Blatterer

Blat´ter`er


n.1.One who blatters; a babbler; a noisy, blustering boaster.
Webster's Revised Unabridged Dictionary, published 1913 by G. & C. Merriam Co.
References in periodicals archive ?
Harry Blatterer's Everyday Friendships makes a significant and original contribution to the scholarship on personal and intimate life.
The source of friendship's relational freedom lies in what Blatterer calls its "institutional deficit" (65).
Gender is a central theme of the book, and Blatterer devotes two of the book's six chapters to the questions of gender and sexuality.
Blatterer's approach is to theorize friendship under the rubric of intimacy, and in doing so he has stressed the need for a precise and restricted way of conceptualizing friendship in the social sciences.
The reconfiguration of coming of age experiences, youth and adulthood in The Almighty Johnsons therefore intersects with Andrew King's comments about Harry Blatterer's book on redefinitions of contemporary adulthood in most advanced industrial societies: "the values of youth have now permeated the life course.
Review of Coming of Age in Times of Uncertainty: Redefining Contemporary Adulthood by Harry Blatterer (New York/ Oxford: Berghahn 2007).
Yet a defining and paradoxical feature of youth is that it is a transitional life phase, and therefore 'liminal' (Thompson, 2010: 397; Blatterer, 2010: 69).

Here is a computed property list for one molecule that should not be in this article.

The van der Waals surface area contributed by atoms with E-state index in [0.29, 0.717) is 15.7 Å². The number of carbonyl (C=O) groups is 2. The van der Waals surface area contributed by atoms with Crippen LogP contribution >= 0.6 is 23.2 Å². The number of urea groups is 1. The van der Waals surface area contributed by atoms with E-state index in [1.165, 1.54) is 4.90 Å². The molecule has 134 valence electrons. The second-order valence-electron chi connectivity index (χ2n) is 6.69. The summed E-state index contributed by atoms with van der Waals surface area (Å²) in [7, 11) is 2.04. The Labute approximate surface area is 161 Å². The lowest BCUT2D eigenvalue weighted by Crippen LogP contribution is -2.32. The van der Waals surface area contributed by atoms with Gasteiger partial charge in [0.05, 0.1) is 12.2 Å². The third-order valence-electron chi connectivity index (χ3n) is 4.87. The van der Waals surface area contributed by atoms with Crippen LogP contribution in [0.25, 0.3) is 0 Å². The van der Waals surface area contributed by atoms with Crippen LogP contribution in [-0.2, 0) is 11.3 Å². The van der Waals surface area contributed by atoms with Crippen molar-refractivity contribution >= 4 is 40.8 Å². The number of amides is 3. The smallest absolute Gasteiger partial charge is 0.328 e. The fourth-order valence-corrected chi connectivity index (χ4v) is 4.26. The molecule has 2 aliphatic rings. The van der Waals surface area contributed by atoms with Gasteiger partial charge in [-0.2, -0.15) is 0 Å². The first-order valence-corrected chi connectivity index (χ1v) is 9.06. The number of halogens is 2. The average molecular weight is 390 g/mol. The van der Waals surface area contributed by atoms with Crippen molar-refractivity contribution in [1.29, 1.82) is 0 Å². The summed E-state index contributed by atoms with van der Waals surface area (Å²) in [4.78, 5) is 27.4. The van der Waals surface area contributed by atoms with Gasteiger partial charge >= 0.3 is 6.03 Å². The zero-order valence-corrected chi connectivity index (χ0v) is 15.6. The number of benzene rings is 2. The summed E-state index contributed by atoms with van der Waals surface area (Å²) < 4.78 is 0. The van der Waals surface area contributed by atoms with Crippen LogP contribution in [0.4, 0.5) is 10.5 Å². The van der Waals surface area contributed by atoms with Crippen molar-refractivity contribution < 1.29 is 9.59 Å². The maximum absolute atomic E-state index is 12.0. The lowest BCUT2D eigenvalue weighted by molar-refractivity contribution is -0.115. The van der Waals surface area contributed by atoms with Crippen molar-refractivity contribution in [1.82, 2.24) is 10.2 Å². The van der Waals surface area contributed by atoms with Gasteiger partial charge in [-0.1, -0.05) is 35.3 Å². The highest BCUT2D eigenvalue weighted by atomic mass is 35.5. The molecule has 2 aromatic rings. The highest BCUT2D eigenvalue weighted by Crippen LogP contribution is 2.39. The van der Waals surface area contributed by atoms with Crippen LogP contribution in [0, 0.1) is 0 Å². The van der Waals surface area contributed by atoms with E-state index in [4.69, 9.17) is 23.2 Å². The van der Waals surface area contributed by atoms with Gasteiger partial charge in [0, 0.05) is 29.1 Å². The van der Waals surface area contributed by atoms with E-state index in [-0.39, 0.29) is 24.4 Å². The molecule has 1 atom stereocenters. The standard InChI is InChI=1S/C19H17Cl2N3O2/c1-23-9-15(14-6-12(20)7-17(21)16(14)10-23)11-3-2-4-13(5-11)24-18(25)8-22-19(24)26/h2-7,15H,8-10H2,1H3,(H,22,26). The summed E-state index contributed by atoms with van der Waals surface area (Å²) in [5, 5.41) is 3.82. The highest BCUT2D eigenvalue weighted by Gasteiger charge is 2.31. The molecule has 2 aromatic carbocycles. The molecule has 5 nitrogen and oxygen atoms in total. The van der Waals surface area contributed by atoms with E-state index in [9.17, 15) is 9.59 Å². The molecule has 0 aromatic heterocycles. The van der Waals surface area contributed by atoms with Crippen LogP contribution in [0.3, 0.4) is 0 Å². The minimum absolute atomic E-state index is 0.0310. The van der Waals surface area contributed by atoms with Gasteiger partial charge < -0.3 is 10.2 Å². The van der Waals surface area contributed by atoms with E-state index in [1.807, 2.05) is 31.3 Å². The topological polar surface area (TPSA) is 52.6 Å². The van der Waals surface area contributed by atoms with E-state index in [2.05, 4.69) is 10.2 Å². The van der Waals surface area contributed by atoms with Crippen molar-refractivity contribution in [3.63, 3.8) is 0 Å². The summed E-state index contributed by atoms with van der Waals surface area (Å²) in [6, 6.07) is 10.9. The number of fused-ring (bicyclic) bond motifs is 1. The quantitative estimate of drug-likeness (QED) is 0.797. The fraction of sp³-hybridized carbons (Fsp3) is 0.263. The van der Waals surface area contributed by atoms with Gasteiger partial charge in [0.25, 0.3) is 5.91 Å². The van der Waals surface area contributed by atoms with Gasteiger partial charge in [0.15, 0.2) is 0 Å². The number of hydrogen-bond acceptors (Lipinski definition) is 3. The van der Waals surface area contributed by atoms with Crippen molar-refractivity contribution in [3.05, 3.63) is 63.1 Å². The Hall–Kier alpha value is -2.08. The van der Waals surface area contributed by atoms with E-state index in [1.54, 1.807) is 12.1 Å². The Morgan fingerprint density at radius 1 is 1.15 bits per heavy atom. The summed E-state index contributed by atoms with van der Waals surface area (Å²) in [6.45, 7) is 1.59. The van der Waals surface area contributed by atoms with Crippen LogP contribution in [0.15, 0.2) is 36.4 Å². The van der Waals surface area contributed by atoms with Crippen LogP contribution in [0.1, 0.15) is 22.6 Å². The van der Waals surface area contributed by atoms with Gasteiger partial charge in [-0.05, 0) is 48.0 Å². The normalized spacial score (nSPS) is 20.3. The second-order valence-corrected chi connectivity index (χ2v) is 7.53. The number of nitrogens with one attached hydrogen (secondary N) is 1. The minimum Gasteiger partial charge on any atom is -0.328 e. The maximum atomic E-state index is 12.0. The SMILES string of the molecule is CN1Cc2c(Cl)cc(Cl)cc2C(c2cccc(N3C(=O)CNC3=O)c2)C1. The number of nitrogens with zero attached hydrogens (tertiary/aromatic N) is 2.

Other studies point out an increase in the abundance of most ciliate species according to the amount of organic pollution (BLATTERER, 2002; DIAS et al., 2008; MADONI; BRAGHIROLI, 2007).
Rundell, John, 'The Erotic Imaginary, Autonomy and Modernity' in Modern Privacy Shifting Boundaries, New Forms, edited by Harry Blatterer, Pauline Johnson, and Maria R.
See John Rundell, 'The Erotic Imaginary, Autonomy and Modernity' in Modern Privacy Shifting Boundaries, New Forms, edited by Harry Blatterer, Pauline Johnson, and Maria R.
Most people in Western culture think rarely if ever about what adulthood is, when it starts and stops, what its features are or should be, and the like, says Blatterer (sociology, Macquarie U., Sydney), but that makes the questions--indeed the stage of life itself--more mysterious rather than less.